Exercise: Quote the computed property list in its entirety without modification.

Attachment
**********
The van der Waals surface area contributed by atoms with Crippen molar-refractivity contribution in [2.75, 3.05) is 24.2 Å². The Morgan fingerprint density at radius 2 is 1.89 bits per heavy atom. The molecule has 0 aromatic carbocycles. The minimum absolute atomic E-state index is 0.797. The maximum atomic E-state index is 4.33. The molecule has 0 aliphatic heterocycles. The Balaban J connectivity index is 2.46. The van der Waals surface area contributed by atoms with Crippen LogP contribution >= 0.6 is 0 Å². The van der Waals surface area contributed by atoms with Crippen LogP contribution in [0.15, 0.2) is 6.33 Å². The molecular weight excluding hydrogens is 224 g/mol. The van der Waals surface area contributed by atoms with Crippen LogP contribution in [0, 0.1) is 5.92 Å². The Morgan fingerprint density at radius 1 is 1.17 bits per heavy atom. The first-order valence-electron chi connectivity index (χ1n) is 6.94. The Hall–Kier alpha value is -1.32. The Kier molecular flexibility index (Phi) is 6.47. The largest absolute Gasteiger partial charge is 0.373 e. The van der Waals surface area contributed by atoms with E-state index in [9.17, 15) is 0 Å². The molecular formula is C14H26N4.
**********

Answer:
The van der Waals surface area contributed by atoms with Crippen molar-refractivity contribution in [2.75, 3.05) is 24.2 Å². The Morgan fingerprint density at radius 2 is 1.89 bits per heavy atom. The molecule has 0 aromatic carbocycles. The minimum absolute atomic E-state index is 0.797. The maximum atomic E-state index is 4.33. The molecule has 0 aliphatic heterocycles. The Balaban J connectivity index is 2.46. The van der Waals surface area contributed by atoms with Crippen LogP contribution >= 0.6 is 0 Å². The van der Waals surface area contributed by atoms with Crippen LogP contribution in [0.15, 0.2) is 6.33 Å². The molecular weight excluding hydrogens is 224 g/mol. The van der Waals surface area contributed by atoms with Crippen LogP contribution in [0, 0.1) is 5.92 Å². The Morgan fingerprint density at radius 1 is 1.17 bits per heavy atom. The first-order valence-electron chi connectivity index (χ1n) is 6.94. The Hall–Kier alpha value is -1.32. The Kier molecular flexibility index (Phi) is 6.47. The largest absolute Gasteiger partial charge is 0.373 e. The van der Waals surface area contributed by atoms with E-state index in [9.17, 15) is 0 Å². The molecular formula is C14H26N4.